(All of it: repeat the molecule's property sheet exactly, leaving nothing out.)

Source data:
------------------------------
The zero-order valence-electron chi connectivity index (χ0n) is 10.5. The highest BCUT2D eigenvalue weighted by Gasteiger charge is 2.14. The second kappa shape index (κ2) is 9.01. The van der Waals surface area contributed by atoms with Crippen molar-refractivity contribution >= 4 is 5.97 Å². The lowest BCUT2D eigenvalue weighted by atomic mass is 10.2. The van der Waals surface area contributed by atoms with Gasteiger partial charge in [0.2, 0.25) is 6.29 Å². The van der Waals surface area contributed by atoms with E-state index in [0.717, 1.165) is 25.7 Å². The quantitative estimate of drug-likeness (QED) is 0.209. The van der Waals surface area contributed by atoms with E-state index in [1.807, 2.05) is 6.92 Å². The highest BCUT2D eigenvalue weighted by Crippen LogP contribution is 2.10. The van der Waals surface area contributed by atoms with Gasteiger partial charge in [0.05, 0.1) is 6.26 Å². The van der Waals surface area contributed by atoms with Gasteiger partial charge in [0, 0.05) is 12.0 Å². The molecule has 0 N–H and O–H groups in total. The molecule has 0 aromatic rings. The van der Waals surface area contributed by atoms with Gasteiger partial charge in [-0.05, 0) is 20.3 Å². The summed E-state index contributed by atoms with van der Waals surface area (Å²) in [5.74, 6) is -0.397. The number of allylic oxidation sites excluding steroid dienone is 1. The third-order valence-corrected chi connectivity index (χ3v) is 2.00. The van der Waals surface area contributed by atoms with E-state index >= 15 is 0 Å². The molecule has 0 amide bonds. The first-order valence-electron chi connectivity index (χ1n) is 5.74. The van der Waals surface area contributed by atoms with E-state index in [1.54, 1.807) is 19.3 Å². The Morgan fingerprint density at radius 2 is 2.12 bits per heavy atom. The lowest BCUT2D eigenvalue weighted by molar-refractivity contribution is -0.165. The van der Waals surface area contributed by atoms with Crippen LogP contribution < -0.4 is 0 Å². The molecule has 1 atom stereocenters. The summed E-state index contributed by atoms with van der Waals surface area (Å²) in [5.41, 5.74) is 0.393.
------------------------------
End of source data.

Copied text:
The zero-order valence-electron chi connectivity index (χ0n) is 10.5. The highest BCUT2D eigenvalue weighted by Gasteiger charge is 2.14. The second kappa shape index (κ2) is 9.01. The van der Waals surface area contributed by atoms with Crippen molar-refractivity contribution >= 4 is 5.97 Å². The lowest BCUT2D eigenvalue weighted by atomic mass is 10.2. The van der Waals surface area contributed by atoms with Gasteiger partial charge in [0.2, 0.25) is 6.29 Å². The van der Waals surface area contributed by atoms with E-state index in [0.717, 1.165) is 25.7 Å². The quantitative estimate of drug-likeness (QED) is 0.209. The van der Waals surface area contributed by atoms with E-state index in [1.807, 2.05) is 6.92 Å². The highest BCUT2D eigenvalue weighted by Crippen LogP contribution is 2.10. The van der Waals surface area contributed by atoms with Gasteiger partial charge in [0.05, 0.1) is 6.26 Å². The van der Waals surface area contributed by atoms with Gasteiger partial charge in [0, 0.05) is 12.0 Å². The molecule has 0 N–H and O–H groups in total. The molecule has 0 aromatic rings. The van der Waals surface area contributed by atoms with Gasteiger partial charge in [-0.05, 0) is 20.3 Å². The summed E-state index contributed by atoms with van der Waals surface area (Å²) in [5.74, 6) is -0.397. The number of allylic oxidation sites excluding steroid dienone is 1. The third-order valence-corrected chi connectivity index (χ3v) is 2.00. The van der Waals surface area contributed by atoms with E-state index >= 15 is 0 Å². The molecule has 0 amide bonds. The first-order valence-electron chi connectivity index (χ1n) is 5.74. The van der Waals surface area contributed by atoms with E-state index in [1.54, 1.807) is 19.3 Å². The Morgan fingerprint density at radius 2 is 2.12 bits per heavy atom. The lowest BCUT2D eigenvalue weighted by molar-refractivity contribution is -0.165. The van der Waals surface area contributed by atoms with Crippen LogP contribution < -0.4 is 0 Å². The molecule has 1 atom stereocenters. The summed E-state index contributed by atoms with van der Waals surface area (Å²) in [5.41, 5.74) is 0.393.